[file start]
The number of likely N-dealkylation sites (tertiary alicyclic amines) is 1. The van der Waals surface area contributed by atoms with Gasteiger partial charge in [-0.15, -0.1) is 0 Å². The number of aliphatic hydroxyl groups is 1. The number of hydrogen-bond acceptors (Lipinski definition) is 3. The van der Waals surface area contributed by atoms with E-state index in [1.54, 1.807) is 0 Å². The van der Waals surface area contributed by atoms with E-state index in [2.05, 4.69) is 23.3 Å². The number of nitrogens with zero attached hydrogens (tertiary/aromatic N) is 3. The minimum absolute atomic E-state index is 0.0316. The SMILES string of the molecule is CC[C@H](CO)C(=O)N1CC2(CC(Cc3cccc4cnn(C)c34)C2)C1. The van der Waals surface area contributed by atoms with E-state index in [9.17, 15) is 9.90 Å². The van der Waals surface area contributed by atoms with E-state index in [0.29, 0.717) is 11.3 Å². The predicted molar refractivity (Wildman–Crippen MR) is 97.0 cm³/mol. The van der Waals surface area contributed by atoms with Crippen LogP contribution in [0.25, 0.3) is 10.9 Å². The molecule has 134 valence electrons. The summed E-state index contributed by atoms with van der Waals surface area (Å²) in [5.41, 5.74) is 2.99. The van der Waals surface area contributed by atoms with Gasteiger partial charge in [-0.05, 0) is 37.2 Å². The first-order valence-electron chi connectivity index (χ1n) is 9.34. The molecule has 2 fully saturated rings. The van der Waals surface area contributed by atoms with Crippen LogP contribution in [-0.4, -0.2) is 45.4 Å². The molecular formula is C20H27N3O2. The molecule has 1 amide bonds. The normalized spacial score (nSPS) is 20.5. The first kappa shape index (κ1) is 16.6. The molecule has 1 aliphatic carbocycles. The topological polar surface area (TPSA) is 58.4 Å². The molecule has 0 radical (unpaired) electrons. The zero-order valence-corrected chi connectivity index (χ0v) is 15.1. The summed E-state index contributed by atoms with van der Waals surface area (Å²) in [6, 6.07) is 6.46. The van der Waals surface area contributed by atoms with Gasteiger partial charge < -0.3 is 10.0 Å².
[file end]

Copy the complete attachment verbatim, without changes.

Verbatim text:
The number of likely N-dealkylation sites (tertiary alicyclic amines) is 1. The van der Waals surface area contributed by atoms with Gasteiger partial charge in [-0.15, -0.1) is 0 Å². The number of aliphatic hydroxyl groups is 1. The number of hydrogen-bond acceptors (Lipinski definition) is 3. The van der Waals surface area contributed by atoms with E-state index in [1.54, 1.807) is 0 Å². The van der Waals surface area contributed by atoms with E-state index in [2.05, 4.69) is 23.3 Å². The number of nitrogens with zero attached hydrogens (tertiary/aromatic N) is 3. The minimum absolute atomic E-state index is 0.0316. The SMILES string of the molecule is CC[C@H](CO)C(=O)N1CC2(CC(Cc3cccc4cnn(C)c34)C2)C1. The van der Waals surface area contributed by atoms with E-state index in [9.17, 15) is 9.90 Å². The van der Waals surface area contributed by atoms with E-state index in [0.29, 0.717) is 11.3 Å². The predicted molar refractivity (Wildman–Crippen MR) is 97.0 cm³/mol. The van der Waals surface area contributed by atoms with Crippen LogP contribution in [0.25, 0.3) is 10.9 Å². The molecule has 134 valence electrons. The summed E-state index contributed by atoms with van der Waals surface area (Å²) in [5.41, 5.74) is 2.99. The van der Waals surface area contributed by atoms with Gasteiger partial charge in [-0.05, 0) is 37.2 Å². The first-order valence-electron chi connectivity index (χ1n) is 9.34. The molecule has 2 fully saturated rings. The van der Waals surface area contributed by atoms with Crippen LogP contribution in [-0.4, -0.2) is 45.4 Å². The molecular formula is C20H27N3O2. The molecule has 1 amide bonds. The normalized spacial score (nSPS) is 20.5. The first kappa shape index (κ1) is 16.6. The molecule has 1 aliphatic carbocycles. The topological polar surface area (TPSA) is 58.4 Å². The molecule has 0 radical (unpaired) electrons. The zero-order valence-corrected chi connectivity index (χ0v) is 15.1. The summed E-state index contributed by atoms with van der Waals surface area (Å²) in [6, 6.07) is 6.46. The van der Waals surface area contributed by atoms with Gasteiger partial charge < -0.3 is 10.0 Å².